4 Common Misconceptions About Retirement Planning
This post will dispel the myths of common misconceptions about retirement.
Few people imagine themselves working into their old age: The view that most Americans have of their future ‘golden years’ involves long games of golf, exotic travel and the easy life. Unfortunately, without adequate planning and saving, this dream is unlikely to become a reality. Many Americans have a number of misconceptions about retirement planning that can cause trouble for their ability to retire on time or maintain their lifestyle after retirement.
1. I Can Live on Less in My Retirement
There are many people who believe that they will be able to live on less after their retirement. This is generally not the case. When is it that you spend the most money: on your days off or on work days? Most people spend more money during leisure time than at work. There are some major expenses that you may have removed by the time you retire – your mortgage is a common example – but there are also expenses that you may not have had before retirement as well. Travel and leisure activities are extremely expensive, but are at least optional. Medical expenses, which may also take a sizeable chunk out of your savings, are not.
2. I Can Worry about Retirement When I'm Older
Retirements are already longer than ever, and they are only likely to increase in duration as the average life expectancy pushes higher. The result is that it takes a large sum of money to establish financial stability for your golden years that won’t compromise the lifestyle to which you’ve grown accustomed. The earlier you start saving, the better off you’ll be. If you wait until later in your working life to start down this road, you’ll either have to make do with less as you put more into your retirement account or wait until later to retire.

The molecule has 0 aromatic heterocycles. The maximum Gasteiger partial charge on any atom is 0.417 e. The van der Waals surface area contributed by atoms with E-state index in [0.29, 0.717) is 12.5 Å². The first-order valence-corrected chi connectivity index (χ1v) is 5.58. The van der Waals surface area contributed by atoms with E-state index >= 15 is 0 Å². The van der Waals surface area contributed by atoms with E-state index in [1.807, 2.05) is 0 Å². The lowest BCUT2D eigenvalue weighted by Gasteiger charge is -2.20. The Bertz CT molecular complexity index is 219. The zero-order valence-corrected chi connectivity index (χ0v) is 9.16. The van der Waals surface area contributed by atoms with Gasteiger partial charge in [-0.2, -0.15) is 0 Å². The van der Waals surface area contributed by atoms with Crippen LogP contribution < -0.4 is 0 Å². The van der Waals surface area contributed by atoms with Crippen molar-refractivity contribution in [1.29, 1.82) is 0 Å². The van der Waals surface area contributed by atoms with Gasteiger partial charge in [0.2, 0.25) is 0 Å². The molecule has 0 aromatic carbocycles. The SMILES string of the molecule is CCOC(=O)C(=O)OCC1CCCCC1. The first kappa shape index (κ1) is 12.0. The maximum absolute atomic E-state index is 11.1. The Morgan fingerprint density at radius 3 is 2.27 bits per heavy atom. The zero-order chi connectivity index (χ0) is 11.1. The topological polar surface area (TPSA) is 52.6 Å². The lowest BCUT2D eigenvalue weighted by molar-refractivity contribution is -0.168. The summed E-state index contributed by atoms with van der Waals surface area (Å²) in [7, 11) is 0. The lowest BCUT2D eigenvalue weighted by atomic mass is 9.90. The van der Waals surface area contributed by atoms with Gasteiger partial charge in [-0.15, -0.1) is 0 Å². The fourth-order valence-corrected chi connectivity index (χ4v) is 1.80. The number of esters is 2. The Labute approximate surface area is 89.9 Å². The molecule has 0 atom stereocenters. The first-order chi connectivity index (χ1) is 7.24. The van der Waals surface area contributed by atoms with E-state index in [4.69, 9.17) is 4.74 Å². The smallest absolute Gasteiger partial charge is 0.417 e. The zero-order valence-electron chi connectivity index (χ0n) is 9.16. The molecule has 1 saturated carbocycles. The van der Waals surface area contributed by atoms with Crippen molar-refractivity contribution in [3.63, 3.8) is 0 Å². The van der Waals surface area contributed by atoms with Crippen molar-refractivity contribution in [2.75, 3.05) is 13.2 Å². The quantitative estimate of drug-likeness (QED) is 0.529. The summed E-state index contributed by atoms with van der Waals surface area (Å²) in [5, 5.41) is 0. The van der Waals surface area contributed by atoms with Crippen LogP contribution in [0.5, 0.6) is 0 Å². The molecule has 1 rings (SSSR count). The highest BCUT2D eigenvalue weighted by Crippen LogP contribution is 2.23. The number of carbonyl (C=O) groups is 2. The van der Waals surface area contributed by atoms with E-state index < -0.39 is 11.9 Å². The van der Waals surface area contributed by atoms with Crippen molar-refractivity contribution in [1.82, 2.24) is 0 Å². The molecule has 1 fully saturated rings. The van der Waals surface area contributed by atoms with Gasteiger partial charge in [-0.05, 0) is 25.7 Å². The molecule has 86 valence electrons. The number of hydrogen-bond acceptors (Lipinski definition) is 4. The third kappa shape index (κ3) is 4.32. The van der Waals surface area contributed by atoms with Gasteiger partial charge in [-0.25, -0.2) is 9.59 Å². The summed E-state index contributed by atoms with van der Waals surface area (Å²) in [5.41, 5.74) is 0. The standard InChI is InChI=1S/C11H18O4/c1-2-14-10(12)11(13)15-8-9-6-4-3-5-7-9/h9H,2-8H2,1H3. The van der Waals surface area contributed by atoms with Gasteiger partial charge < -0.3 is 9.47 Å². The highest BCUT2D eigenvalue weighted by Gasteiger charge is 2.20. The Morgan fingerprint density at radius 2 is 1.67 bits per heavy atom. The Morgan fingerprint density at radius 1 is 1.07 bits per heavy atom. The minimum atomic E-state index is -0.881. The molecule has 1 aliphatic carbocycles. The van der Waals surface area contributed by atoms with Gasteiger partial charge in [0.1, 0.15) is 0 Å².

3. It's Too Late for Me to Start Saving
There is a great expression that applies well to this line of thinking: “The best time to plant a tree is 20 years ago, but the second best time is today.” It’s easy to get overwhelmed when thinking about retirement planning, especially if you’ve put it off longer than you should have. Those years are coming whether you start saving or not, however, and the sooner you start saving, the better off you’ll be. Julie Richardson’s account, in LearnVest, describes a woman who didn’t start saving until 48. As a single mother living on a schoolteacher’s salary, it’s easy to understand how retirement kept getting put off until next year. She started saving when it was almost too late, but today she is on track to retire without becoming a financial burden on her daughter.
4. I Should Pay Off My Debt Before I Start Saving
- While there are a few kinds of debt that should come before retirement savings, it is important to know your priorities. There are too many parents who feel that paying off their children’s tuition, helping to put a down payment on a child’s home or completely paying off a mortgage should be done before retirement savings. As Ellen Derrick, a Certified Financial Planner, explained in Forbes, there is a reason that airlines tell you to secure your own mask first: if you pass out, you are no good to your child.
Retirement is an important issue for anyone in the work force. It is essential to arm yourself with information now so that you are prepared to support yourself in your golden years. Now that you’ve committed to saving for retirement, use our quick and easy tips to get started!